Hacking the IMF is no mission impossible

The International Monetary Fund says it has fallen victim to a serious cyber-attack. Tabloid hacks after Strauss-Kahn's emails, perhaps?

by James Taylor
Last Updated: 06 Nov 2012
The Washington-based IMF said it's investigating a serious cyber-breach; apparently a desktop computer at its HQ was compromised, as part of a systematic attempt by hackers to get access to sensitive information. The IMF hasn't said who it thinks the culprit was, and we may never know - although this hasn't prevented speculation that some malicious foreign government (guess who) was behind the attack. Coming soon after UK officials admitted there had been sustained cyber-attacks on both the Treasury and the MoD, it's another sign that the hackers are getting more sophisticated and daring. But for the IMF, it's just the kind of headache it didn't need, at a time when its ex-boss is in the dock on an attempted rape charge...

According to the New York Times, an internal memo to IMF staff revealed that 'suspicious file transfers' had been detected and eventually traced back to a particular computer, which had apparently been 'compromised and used to access some Fund systems'. It's now investigating the breach, presumably to work out exactly what the damage was (the IMF has confirmed the investigation, although it hasn't given any more details). But it was serious enough for the World Bank to cut its connection to the IMF, albeit out of 'an abundance of caution', in its own words.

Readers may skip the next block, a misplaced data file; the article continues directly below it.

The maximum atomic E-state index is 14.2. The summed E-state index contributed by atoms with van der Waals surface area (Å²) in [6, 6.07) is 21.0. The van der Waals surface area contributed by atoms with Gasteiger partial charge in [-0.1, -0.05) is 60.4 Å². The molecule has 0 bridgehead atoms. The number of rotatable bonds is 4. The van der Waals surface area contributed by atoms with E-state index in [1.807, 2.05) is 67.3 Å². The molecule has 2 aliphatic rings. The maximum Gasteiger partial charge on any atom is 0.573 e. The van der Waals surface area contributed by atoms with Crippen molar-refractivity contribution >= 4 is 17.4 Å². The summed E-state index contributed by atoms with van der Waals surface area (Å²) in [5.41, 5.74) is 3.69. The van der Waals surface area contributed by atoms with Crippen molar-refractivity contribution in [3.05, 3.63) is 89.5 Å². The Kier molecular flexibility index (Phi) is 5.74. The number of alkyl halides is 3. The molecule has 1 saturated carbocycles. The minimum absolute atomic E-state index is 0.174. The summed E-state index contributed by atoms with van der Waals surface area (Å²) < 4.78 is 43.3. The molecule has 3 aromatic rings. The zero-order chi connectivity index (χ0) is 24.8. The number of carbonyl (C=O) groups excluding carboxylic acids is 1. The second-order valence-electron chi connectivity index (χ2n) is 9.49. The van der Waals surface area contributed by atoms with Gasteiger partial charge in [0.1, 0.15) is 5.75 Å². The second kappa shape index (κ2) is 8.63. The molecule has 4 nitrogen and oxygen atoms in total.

So who's to blame? Presumably the best cyber-experts in the US will be trying to work that out in the coming months, but attacks like these are notoriously tough to trace. According to various security experts quoted in the press, this was a targeted hack over several months, with code written specifically for the purpose - and aimed at giving the hackers a presence within the IMF systems, where they could get at all the fund's economic data. One unnamed expert even told Bloomberg the hackers were connected to a foreign government - but we've no idea how they'd possibly know this.

We're not sure how much Dominique Strauss-Kahn's prospective replacement Christine Lagarde (or Bank of Israel Governor Stanley Fischer, the latest to throw his hat into the ring for DSK's old job) knows about combating cyber-terrorism; our guess is 'not very much'. But it's one of the main threats to organisations like the IMF these days - or indeed for any organisation that holds such sensitive information. Never mind the debate about whether the IMF needs an economist or a politician at the helm; maybe it would be better off hiring someone with experience at the other IMF - the Impossible Missions Force. Your mission, should you choose to accept it...

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